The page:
Aporosa Naholo still hadn't got the news, or had it confirmed to his satisfaction. There was a touch of disbelief in his voice.

"Are you saying Waisake is starting in the test match?" the Pastor asks from a Bible school in Suva.

When the answer is yes, that the 24-year-old Waisake Naholo will debut against Argentina, the father of the brilliant All Black wing prospect replies: "Thank God."

The All Blacks can also thank Meli Nauga, Waisake Naholo's uncle who is Aporosa's cousin. Nauga was the catalyst for the rise of Naholo, from the Wanganui Heartland team, through to the national under-20s, sevens, Taranaki, Highlanders and now All Blacks.


Naholo's blistering form, his all round game for the Super Rugby champions, propelled him from a player who had given up on New Zealand rugby and signed for a French club to a major World Cup prospect for the All Blacks.

Fate and family has seen a kid who played with makeshift footballs in the fields of Nadroumai village, to potential world beater in rugby's most famous team.

Meatworker Meli Nauga left Fiji for New Zealand largely for rugby reasons and played a few games on the wing for Wanganui in the mid-1990s.

While there are social media reports that suggest Waisake Naholo, who was also an excellent athlete, went to Wanganui City College on a scholarship, his father says this is not correct.

"It was not part of our plan for him to go to New Zealand but it was his uncle's fault," says Aporosa.

"His uncle has three daughters and he wanted a boy to be in the family, so he just called and asked about Waisake coming over. He said he would take care of everything, his fares, and we said if you can afford to do that, we can send him over.

"And we could help a little bit. We were very excited for Waisake, who was 17 then. We knew he could achieve better things in terms of studies and rugby."

Mr Naholo says that Waisake started playing when many Fijian kids do, at about five, and grew to excel because of his speed and power.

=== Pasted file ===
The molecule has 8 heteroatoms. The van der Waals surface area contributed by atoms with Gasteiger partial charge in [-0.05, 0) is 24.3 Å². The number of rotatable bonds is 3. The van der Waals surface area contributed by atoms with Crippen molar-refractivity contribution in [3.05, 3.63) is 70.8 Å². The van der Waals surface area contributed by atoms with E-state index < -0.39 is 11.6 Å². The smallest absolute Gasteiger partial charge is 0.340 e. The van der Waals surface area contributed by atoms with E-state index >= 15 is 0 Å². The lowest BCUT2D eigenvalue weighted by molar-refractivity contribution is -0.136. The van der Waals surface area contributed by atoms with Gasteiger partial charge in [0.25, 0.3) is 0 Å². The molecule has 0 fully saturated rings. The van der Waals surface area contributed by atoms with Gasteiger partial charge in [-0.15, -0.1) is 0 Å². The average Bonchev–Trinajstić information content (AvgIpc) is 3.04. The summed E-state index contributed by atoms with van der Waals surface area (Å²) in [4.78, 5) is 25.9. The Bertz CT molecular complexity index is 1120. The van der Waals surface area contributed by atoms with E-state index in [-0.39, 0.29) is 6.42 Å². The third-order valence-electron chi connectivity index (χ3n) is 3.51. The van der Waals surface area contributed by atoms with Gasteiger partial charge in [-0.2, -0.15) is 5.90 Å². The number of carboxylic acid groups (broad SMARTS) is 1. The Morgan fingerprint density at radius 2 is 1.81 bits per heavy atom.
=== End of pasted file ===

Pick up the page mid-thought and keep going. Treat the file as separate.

"I think it is okay for me to say he did stand out. He could beat an opponent whenever he liked," he says.

Another member of the family told the Herald from Fiji it was commonplace for kids to use mock footballs.

"The families can't afford to buy the balls. They will even get the brown coconuts and cover them with plastic and paper," he said.

Mr Naholo says: "It's part of daily life for Fijian boys. They use anything available, even clothes, but most of the time empty plastic bottles.

"They use any space available for them to play, even on the roads, muddy patches, whatever, even in the plantations, the ploughed fields."

No academies there, so little wonder the rise of a player like Naholo is greeted with awe.

"I can't find words to explain the feeling I have right now, to witness what he has achieved during his rugby there," says Mr Naholo, a rugby lover.

"Throughout the families we are so proud but the feeling covers the village, the whole country right now.

"I've been to the village and in every place people just look at me and they praise the life of Waisake, the way he excels, the way he plays.

"Even meeting me...they come over, shake my hands, congratulate me wherever I go.

"They say 'your boy is really amazing, playing a wonderful game, his performance through this year is very amazing.'

"If anyone has been selected to represent New Zealand or the All Blacks it is a huge achievement here in Fiji. I would like to acknowledge that God has given him that talent, and he has been utilising it to the utmost lately."

It is a sentiment reflected back in New Zealand where his manager at the Blues in 2013, Bryce Anderson, was "absolutely stoked" for Naholo.

"He is someone who is an absolute pleasure to be around," says Anderson.

"He is typical Fijian I suppose. Very friendly. He was a very hard trainer, never shirked his responsibility, and you can see that on the field.

"You won't find an easier guy to manage. He didn't play many games that year but he never dropped his attitude. It was head down -- he is one of the genuine good guys."

A potential star has surprisingly emerged this year, and Aporosa Naholo watched every Highlanders game on TV.

He spent three months in New Zealand in 2012 and dreams of being at the ground when his son plays test matches. Over to you, Waisake.

Aporosa Naholo says: "Even my school mates here tell me to go over, but it is quite expensive for us in Fiji to come and go like that.

"It's up to Waisake. If he can allow me to come over, I can talk it over with the Bible school management. If not we will watch him at home on TV."